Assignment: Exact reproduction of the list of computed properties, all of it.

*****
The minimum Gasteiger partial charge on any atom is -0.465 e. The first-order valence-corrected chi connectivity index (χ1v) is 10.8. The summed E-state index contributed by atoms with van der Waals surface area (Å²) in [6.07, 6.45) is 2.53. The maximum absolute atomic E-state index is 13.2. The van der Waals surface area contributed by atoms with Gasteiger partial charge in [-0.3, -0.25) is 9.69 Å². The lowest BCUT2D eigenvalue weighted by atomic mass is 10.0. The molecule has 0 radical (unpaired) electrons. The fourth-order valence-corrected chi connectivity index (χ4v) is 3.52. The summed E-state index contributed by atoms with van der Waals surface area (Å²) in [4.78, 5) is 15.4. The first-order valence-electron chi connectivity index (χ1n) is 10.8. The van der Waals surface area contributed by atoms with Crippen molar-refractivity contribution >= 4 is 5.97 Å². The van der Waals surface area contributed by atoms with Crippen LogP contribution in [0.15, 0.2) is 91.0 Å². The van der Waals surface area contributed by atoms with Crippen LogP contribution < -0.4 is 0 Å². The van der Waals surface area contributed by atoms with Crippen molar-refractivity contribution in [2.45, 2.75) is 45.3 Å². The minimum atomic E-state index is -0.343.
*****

The minimum Gasteiger partial charge on any atom is -0.465 e. The first-order valence-corrected chi connectivity index (χ1v) is 10.8. The summed E-state index contributed by atoms with van der Waals surface area (Å²) in [6.07, 6.45) is 2.53. The maximum absolute atomic E-state index is 13.2. The van der Waals surface area contributed by atoms with Gasteiger partial charge in [-0.3, -0.25) is 9.69 Å². The lowest BCUT2D eigenvalue weighted by atomic mass is 10.0. The molecule has 0 radical (unpaired) electrons. The fourth-order valence-corrected chi connectivity index (χ4v) is 3.52. The summed E-state index contributed by atoms with van der Waals surface area (Å²) in [4.78, 5) is 15.4. The first-order valence-electron chi connectivity index (χ1n) is 10.8. The van der Waals surface area contributed by atoms with Crippen molar-refractivity contribution >= 4 is 5.97 Å². The van der Waals surface area contributed by atoms with Crippen LogP contribution in [0.15, 0.2) is 91.0 Å². The van der Waals surface area contributed by atoms with Crippen LogP contribution < -0.4 is 0 Å². The van der Waals surface area contributed by atoms with Crippen molar-refractivity contribution in [2.45, 2.75) is 45.3 Å². The minimum atomic E-state index is -0.343.